In what has now become a regular series of messages about medicine safety from Medsafe, our Medicines Safety Authority, the issues of unlicensed and counterfeit medicines continue to surface. Internet purchases and "traditional" remedies seem to be the most common themes in these alerts, though recent advise also covered warnings about giving cough and cold remedies to under two-year-olds. These alerts should warn all New Zealanders of the importance of caution about any therapies offered by those who are not registered health professionals, and of carefully following advice on medicine administration. Follow this link for Medsafe's alerts page.

6 - The demise of the Bioethics Council.
A recent casualty of the economic climate and public sector reviews was the Bioethics Council [from the National Library of New Zealand's National Digital Heritage Archive], set up following the Royal Commission on Genetic Modification, with the aim of enhancing New Zealand's understanding of the cultural, ethical and spiritual aspects of biotechnology, and ensuring that the use of biotechnology has regard for New Zealanders' values. 

The Council contributed very usefully to public debate on these matters, particularly in its early reports on Human Genes in Other Organisms, and on Xenotransplantation. For five years up to 2008 it was the major sponsor of the Genethics essay competition for secondary school students, run by NZORD and the Royal Society of New Zealand. However in recent years the Council struggled to establish its agenda distinct from the work of other agencies or committees, or to find its role in current debates as public interest swung strongly to climate change and sustainability.

7 - Wrong diagnosis emerging as a major cause of poor health outcomes.
NZORD is concerned that wrong diagnosis and non-diagnosis are likely causes of significant disease burden and poor health outcomes in the population. While we are very pleased to see close attention to reviewing difficult areas such a perinatal and maternal mortality, and thorough review of medical practices and surgical errors in hospitals to reduce harms and improve health outcomes, we face a gathering stack of anecdotes and examples where failure to accurately diagnose rare diseases in a timely way has lead to inappropriate interventions, some near misses, and many significant negative outcomes for patients and their families.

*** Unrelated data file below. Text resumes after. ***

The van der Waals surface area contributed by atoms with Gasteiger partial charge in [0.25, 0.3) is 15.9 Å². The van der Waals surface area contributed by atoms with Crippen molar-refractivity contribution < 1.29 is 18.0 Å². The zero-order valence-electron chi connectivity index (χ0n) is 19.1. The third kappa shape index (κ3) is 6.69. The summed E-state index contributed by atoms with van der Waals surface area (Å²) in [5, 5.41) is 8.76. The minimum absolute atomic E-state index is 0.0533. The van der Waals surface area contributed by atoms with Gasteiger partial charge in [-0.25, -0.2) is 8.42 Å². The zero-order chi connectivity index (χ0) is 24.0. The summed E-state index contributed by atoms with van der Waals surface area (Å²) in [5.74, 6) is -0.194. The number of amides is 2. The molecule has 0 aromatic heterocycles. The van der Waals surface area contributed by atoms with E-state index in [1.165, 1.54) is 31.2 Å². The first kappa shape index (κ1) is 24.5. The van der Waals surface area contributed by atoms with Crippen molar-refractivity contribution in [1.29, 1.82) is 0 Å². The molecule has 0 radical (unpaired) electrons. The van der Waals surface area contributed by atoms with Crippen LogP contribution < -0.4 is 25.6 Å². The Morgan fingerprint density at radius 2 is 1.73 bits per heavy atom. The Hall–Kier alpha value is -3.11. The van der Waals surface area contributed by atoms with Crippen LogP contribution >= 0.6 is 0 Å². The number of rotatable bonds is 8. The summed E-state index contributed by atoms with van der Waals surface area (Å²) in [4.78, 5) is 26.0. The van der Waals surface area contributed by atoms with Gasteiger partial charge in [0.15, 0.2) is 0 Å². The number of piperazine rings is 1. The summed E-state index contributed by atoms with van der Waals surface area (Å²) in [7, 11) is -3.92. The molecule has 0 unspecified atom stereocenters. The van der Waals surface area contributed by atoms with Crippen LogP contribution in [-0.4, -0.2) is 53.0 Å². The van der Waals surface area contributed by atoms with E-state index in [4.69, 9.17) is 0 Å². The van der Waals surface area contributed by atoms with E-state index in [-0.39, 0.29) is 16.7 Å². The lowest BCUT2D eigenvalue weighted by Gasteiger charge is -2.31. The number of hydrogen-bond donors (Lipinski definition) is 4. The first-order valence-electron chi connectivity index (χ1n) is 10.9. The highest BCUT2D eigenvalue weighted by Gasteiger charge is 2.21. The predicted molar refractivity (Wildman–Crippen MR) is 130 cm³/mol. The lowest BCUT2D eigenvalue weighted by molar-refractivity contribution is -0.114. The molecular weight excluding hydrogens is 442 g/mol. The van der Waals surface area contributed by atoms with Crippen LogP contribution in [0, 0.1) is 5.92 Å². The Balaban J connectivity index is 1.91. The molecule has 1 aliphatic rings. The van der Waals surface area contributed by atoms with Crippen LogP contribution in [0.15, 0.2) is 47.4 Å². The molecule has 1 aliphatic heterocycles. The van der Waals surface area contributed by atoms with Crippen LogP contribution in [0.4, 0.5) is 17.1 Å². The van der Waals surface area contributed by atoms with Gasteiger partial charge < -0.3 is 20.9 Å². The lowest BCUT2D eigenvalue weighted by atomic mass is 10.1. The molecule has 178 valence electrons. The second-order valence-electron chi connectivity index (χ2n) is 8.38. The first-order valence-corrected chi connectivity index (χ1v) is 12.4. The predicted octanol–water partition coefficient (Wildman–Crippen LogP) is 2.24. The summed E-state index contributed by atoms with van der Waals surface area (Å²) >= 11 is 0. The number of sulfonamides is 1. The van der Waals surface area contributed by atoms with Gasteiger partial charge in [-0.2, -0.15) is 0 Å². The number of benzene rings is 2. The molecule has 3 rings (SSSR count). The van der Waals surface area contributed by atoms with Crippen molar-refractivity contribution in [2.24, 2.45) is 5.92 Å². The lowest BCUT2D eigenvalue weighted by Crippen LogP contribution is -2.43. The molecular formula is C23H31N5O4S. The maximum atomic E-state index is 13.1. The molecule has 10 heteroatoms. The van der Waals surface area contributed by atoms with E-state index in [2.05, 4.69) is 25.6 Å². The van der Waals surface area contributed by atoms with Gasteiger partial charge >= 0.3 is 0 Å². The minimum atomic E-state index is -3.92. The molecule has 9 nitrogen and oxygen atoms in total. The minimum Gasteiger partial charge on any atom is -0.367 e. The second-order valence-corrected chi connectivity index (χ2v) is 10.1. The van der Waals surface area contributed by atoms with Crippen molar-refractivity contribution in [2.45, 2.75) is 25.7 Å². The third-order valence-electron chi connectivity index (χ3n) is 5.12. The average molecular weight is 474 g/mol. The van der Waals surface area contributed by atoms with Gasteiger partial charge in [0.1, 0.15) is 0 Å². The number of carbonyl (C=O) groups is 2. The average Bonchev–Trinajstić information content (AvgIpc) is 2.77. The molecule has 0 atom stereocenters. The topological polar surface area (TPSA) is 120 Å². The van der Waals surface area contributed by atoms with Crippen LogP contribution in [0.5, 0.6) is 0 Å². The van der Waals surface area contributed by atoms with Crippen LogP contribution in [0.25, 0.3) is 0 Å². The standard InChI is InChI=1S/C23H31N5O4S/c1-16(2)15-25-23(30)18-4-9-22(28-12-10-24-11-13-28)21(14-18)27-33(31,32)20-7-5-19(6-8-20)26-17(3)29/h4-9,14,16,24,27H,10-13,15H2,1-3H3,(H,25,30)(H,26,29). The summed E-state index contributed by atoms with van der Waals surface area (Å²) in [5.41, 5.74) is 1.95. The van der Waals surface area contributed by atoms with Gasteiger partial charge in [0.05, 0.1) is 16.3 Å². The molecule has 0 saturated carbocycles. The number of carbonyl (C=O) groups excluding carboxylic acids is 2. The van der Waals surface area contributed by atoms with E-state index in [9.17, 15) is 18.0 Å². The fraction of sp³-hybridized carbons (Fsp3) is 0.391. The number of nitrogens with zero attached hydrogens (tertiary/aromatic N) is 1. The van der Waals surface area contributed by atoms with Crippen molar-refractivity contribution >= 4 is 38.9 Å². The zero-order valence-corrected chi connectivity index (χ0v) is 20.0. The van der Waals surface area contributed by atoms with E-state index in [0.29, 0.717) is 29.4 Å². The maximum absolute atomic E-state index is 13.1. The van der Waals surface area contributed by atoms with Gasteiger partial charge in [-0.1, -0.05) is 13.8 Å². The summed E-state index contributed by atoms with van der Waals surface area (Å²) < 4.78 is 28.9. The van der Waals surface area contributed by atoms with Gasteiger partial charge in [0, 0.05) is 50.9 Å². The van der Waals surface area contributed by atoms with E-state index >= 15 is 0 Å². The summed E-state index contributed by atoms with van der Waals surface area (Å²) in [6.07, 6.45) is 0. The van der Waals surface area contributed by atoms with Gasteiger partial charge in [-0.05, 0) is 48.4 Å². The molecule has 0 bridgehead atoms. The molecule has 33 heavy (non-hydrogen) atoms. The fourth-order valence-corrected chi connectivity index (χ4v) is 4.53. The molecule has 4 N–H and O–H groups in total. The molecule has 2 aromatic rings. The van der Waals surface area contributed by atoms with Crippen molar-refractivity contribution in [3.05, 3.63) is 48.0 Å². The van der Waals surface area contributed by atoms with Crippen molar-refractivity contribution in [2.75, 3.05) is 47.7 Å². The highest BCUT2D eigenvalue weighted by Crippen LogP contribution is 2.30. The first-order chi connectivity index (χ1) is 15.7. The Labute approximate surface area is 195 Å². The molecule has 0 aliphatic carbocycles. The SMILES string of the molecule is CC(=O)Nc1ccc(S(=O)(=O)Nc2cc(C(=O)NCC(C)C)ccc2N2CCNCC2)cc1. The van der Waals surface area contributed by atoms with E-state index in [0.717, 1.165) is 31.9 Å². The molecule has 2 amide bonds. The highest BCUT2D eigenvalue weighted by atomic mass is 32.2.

NZORD believes that a timely and accurate diagnosis is a fundamental part of a quality health system. There are indications that medical school training needs to be reviewed as well as a number of systems and technology improvements made within health services, to avoid these all-too-common harms. An important part of any improvements to diagnosis also requires the upgrading of our genetic services, and we look forward to the results of current plans to breathe new life into these essential but much neglected clinical services. We will report more on this topic in future newsletters, including our collaborations with rare disease networks in other countries to define the problem and develop solutions.

8 - Major newspaper gets significantly confused about embryo research advice.
The NZ Herald did a good job of digging out the advice from ACART, the Advisory Committee on Assisted Reproductive Technology, given nearly two years ago to the Minister of Health about research on embryos. This advice sat before two previous Health Ministers and is now with the current Minister waiting for a decision. Unfortunately the Herald confused the story about the advice ACART gave, with a concurrent story about couples with stored embryos who could no longer be traced. The 23 December 2008 editorial and another feature article by Robyn Stent the following week both made erroneous assumptions that these "orphaned" embryos were recommended for research use. 

In fact the advice from ACART is that informed consent from the couple would be a prerequisite to any research, if approval is given for this type of research to occur. Trying to understand this yourself would be tricky though, because the advice has not yet been published anywhere, and is available only to ACART, the Minister, and those who have made official information requests. 

9 - Updated Ministry fact sheet on folate fortification of bread.
The Ministry of Health has published a new fact sheet on folate fortification of bread to prevent neural tube defects. This important public health measure will take effect from September this year and should lead to much better health outcomes for the approx 80 to 90 cases that are identified each year during pregnancy or at birth. NZORD has advocated for this step, along with groups such as CCS who lead the campaign for this over many years, and we are very pleased to see it is now close at hand.

Regards, John

John Forman
Executive Director, NZORD